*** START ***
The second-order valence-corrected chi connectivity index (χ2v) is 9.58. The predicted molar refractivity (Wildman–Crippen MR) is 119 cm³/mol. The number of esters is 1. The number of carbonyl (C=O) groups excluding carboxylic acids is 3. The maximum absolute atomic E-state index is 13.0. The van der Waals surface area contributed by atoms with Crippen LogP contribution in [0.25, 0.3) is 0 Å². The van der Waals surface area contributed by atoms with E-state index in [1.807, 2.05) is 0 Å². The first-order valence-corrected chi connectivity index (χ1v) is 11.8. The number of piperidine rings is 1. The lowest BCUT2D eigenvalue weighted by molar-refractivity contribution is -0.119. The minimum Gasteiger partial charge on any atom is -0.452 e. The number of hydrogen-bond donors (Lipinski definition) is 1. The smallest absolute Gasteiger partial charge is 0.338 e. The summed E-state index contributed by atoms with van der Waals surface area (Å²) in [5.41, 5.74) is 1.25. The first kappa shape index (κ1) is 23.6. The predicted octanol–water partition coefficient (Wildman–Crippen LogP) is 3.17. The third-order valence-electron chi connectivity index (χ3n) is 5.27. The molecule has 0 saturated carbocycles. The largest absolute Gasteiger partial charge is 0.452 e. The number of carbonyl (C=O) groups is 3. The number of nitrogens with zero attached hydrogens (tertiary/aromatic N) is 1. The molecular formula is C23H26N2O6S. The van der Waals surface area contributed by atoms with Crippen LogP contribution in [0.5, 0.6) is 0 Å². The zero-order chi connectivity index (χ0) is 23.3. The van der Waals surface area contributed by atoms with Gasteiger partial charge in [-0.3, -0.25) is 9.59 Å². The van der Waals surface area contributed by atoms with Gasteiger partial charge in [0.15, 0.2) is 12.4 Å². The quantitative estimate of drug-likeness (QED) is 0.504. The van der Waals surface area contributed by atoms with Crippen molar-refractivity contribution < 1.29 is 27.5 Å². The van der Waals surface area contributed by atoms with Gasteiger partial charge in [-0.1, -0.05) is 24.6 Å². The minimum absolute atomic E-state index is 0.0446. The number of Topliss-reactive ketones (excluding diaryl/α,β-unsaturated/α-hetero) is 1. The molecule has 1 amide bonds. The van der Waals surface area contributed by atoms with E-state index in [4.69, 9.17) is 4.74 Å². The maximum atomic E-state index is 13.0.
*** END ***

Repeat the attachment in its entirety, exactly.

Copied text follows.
The second-order valence-corrected chi connectivity index (χ2v) is 9.58. The predicted molar refractivity (Wildman–Crippen MR) is 119 cm³/mol. The number of esters is 1. The number of carbonyl (C=O) groups excluding carboxylic acids is 3. The maximum absolute atomic E-state index is 13.0. The van der Waals surface area contributed by atoms with Crippen LogP contribution in [0.25, 0.3) is 0 Å². The van der Waals surface area contributed by atoms with E-state index in [1.807, 2.05) is 0 Å². The first-order valence-corrected chi connectivity index (χ1v) is 11.8. The number of piperidine rings is 1. The lowest BCUT2D eigenvalue weighted by molar-refractivity contribution is -0.119. The minimum Gasteiger partial charge on any atom is -0.452 e. The number of hydrogen-bond donors (Lipinski definition) is 1. The smallest absolute Gasteiger partial charge is 0.338 e. The summed E-state index contributed by atoms with van der Waals surface area (Å²) in [5.41, 5.74) is 1.25. The first kappa shape index (κ1) is 23.6. The predicted octanol–water partition coefficient (Wildman–Crippen LogP) is 3.17. The third-order valence-electron chi connectivity index (χ3n) is 5.27. The molecule has 0 saturated carbocycles. The largest absolute Gasteiger partial charge is 0.452 e. The number of carbonyl (C=O) groups is 3. The number of nitrogens with zero attached hydrogens (tertiary/aromatic N) is 1. The molecular formula is C23H26N2O6S. The van der Waals surface area contributed by atoms with Crippen LogP contribution in [0.5, 0.6) is 0 Å². The zero-order chi connectivity index (χ0) is 23.3. The van der Waals surface area contributed by atoms with Gasteiger partial charge in [-0.3, -0.25) is 9.59 Å². The van der Waals surface area contributed by atoms with Gasteiger partial charge in [0.15, 0.2) is 12.4 Å². The quantitative estimate of drug-likeness (QED) is 0.504. The van der Waals surface area contributed by atoms with Crippen molar-refractivity contribution < 1.29 is 27.5 Å². The van der Waals surface area contributed by atoms with Gasteiger partial charge in [-0.1, -0.05) is 24.6 Å². The minimum absolute atomic E-state index is 0.0446. The number of Topliss-reactive ketones (excluding diaryl/α,β-unsaturated/α-hetero) is 1. The molecule has 1 amide bonds. The van der Waals surface area contributed by atoms with E-state index in [4.69, 9.17) is 4.74 Å². The maximum atomic E-state index is 13.0.